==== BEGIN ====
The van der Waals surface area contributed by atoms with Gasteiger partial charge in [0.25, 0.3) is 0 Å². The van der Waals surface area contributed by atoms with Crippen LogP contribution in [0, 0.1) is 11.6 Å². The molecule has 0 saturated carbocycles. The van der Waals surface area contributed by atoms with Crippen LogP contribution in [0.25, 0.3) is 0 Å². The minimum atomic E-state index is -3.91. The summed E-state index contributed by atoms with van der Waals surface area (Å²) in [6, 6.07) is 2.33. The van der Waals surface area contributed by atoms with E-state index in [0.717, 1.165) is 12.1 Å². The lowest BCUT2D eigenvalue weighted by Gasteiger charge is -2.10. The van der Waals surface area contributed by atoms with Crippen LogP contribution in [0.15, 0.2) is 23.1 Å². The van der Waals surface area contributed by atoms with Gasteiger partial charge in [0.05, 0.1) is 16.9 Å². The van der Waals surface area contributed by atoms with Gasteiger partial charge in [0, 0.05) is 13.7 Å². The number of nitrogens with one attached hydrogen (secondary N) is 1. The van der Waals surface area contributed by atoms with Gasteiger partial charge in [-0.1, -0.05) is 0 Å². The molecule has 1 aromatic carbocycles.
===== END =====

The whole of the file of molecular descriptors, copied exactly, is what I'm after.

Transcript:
The van der Waals surface area contributed by atoms with Gasteiger partial charge in [0.25, 0.3) is 0 Å². The van der Waals surface area contributed by atoms with Crippen LogP contribution in [0, 0.1) is 11.6 Å². The molecule has 0 saturated carbocycles. The van der Waals surface area contributed by atoms with Crippen LogP contribution in [0.25, 0.3) is 0 Å². The minimum atomic E-state index is -3.91. The summed E-state index contributed by atoms with van der Waals surface area (Å²) in [6, 6.07) is 2.33. The van der Waals surface area contributed by atoms with E-state index in [0.717, 1.165) is 12.1 Å². The lowest BCUT2D eigenvalue weighted by Gasteiger charge is -2.10. The van der Waals surface area contributed by atoms with Crippen LogP contribution in [0.15, 0.2) is 23.1 Å². The van der Waals surface area contributed by atoms with Gasteiger partial charge in [0.05, 0.1) is 16.9 Å². The van der Waals surface area contributed by atoms with Gasteiger partial charge in [0, 0.05) is 13.7 Å². The number of nitrogens with one attached hydrogen (secondary N) is 1. The van der Waals surface area contributed by atoms with Gasteiger partial charge in [-0.1, -0.05) is 0 Å². The molecule has 1 aromatic carbocycles.